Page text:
The term “consistent” has been attributed towards the excellent indie rockers, Spoon for a decade and a half now. Since 2001’s Girls Can Tell, Spoon has developed a unique and steady approach towards the making of all nine of their albums. They are known for many of their all-around styles and sounds – Britt Daniels’ howling and veiny vocals, whamming guitar riffs, Jon Bonham drum beats, and killer synths. Sometimes they are a hard hitting rock and roll band, while other times, they’re a Beatles-esque semi-electronic pop band.
Generally, bands start out with a few solid records and eventually experiment and move towards a new direction. We have seen this with some of the most significant rock bands of today, like The Strokes and Arcade Fire. Some will say Spoon has been successfully consistent in their discography because they’ve been “making the same song over and over again.” Well, this is not true. Spoon does not have a specific sound – every album comes with a different style and energy. The heaviness displayed on Series of Sneaks (1998) sounds nothing like the versatile minimalist simplicity on Kill the Moonlight (2002) and the classic aesthetic rock album, Gimme Fiction (2005). But these are nothing like challenging Transference (2010). Some will say, Hot Thoughts isn’t an album for “traditional” Spoon fans and is too “futuristic” or “experimental”, but who are traditional Spoon fans? The new album is coined as innovative, but Spoon has always been flirtatious with experimentation. However, on Hot Thoughts, it seems that Spoon has grown electronically and focused more on the sound of the record, rather than the writing.
Last January, Spoon alluded on their social media accounts a new album, by posting an image of a mysterious gloomy skull. Then after a new track of theirs appeared in an emotional scene of Shameless and then playing four new songs live, the band finally announced a new studio album. Hot Thoughts was released on March 17, 2017 on Matador Records, who originally released their debut album, Telephono, in 1996. David Fridmann (Flaming Lips), producer of the band’s last studio album, They Want My Soul (2014) and known for his sonic production, was signed on again to produce the new album. On Hot Thoughts, Spoon shows their progression in extending the exotic dance floor grooves, and their title as one of the greatest American rock bands in the past 20 years.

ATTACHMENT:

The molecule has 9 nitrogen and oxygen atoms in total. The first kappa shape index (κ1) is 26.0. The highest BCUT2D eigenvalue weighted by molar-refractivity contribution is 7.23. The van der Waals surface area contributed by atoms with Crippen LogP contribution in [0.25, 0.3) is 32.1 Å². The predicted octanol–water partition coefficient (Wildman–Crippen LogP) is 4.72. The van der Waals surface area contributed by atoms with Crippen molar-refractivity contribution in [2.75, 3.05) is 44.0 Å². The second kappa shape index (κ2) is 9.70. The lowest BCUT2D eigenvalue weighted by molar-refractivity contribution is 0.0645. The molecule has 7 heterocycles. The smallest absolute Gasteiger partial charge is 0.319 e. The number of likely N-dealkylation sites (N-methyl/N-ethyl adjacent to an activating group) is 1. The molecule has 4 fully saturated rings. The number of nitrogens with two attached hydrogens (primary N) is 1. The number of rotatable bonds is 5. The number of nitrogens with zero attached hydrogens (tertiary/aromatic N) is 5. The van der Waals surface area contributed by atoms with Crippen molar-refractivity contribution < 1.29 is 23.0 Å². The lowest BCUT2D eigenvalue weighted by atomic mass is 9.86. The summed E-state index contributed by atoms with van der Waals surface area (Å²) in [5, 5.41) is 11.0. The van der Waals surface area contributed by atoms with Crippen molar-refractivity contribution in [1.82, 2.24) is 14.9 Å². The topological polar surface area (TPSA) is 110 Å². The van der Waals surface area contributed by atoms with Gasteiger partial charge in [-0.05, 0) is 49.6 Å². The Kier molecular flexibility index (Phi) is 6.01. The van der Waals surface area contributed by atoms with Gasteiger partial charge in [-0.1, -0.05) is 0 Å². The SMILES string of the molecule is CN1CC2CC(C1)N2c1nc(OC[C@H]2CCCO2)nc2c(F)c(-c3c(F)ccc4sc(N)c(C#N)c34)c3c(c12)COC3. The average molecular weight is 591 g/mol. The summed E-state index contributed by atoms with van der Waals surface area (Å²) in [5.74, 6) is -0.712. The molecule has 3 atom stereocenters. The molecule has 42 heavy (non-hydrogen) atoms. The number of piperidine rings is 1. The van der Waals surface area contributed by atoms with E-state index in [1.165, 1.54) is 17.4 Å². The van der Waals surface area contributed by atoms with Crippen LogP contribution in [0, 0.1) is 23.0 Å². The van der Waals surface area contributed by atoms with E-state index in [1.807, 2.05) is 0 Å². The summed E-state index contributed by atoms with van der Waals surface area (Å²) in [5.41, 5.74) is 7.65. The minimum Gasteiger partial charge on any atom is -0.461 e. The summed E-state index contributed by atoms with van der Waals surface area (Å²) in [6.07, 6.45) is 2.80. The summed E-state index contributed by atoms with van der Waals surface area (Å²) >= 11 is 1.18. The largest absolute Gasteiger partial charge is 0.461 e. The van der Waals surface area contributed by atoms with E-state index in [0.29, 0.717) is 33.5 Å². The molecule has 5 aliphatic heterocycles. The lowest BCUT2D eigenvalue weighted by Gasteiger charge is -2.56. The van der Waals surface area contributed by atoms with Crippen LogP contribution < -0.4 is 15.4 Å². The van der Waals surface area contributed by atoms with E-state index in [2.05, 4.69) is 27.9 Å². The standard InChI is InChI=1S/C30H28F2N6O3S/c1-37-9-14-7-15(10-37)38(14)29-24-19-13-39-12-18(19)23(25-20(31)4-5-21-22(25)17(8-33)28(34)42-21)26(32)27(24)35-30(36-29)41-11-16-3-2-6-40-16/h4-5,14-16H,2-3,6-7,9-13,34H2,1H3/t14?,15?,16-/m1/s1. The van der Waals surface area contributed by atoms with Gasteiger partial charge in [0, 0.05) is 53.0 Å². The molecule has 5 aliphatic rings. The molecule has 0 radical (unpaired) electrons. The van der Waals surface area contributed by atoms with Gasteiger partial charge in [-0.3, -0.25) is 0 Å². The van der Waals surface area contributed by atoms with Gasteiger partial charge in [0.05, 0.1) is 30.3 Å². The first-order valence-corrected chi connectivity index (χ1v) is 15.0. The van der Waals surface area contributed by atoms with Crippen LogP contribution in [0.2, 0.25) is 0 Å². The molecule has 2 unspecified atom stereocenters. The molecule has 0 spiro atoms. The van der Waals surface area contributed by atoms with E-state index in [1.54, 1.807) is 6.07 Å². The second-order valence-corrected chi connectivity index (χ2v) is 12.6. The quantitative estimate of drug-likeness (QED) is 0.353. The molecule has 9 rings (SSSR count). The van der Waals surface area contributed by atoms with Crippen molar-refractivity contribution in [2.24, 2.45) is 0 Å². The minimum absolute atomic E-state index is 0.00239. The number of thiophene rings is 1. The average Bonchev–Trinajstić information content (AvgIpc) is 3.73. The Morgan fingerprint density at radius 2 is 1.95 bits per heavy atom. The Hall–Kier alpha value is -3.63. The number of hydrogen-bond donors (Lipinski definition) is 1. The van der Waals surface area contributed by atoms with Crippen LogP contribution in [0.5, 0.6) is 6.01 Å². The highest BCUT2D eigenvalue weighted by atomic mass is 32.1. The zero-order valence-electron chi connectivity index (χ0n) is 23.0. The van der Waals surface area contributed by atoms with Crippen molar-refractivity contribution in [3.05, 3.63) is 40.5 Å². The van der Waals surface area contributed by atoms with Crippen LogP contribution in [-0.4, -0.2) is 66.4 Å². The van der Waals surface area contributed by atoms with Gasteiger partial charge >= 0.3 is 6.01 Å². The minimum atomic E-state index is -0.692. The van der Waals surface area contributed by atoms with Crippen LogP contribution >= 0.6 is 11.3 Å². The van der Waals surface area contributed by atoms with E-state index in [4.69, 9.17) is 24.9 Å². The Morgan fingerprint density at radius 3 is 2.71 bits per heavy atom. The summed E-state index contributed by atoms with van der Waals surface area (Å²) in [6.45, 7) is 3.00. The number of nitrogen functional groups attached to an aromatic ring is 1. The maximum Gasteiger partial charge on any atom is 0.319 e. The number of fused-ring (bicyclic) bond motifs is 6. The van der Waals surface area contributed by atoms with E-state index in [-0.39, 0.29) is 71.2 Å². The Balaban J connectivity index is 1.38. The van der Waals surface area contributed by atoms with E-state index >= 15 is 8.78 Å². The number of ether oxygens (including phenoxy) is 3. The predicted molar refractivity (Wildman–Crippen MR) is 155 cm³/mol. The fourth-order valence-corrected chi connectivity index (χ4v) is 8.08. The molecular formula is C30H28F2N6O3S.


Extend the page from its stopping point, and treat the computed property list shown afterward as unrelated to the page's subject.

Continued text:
Hot Thoughts opens with the sexy and dance-rock styled titled track – blending Strokes-like riffs over simple beats flourishing under Britt Daniels’ modernized echoed vocals. He even throws in a “Wooooo” and some intense classic Daniel-howls, something greatly admired about Spoon songs. It’s an opening, that showcases the band really connecting and coming together—showing listeners, they still got it.
“Hot Thoughts” greatly transitions to next track, “Whisperi’lllistentohearit” that has a suspenseful introduction, and a compelling bridge, featuring some heavy drum beats. Carried with a powerful Bonham-esque drum beat from drummer, Jim Eno, along with some spacy synth lines, “Do I Have to Talk You Into It,” is a classic Spoon song. It’s as if “The Beast and Dragon, Adored” and Radiohead’s “Planet Telex” blended together. Daniels substitutes his howls with a pushy “oh oh whoah!” like Sal from Futurama.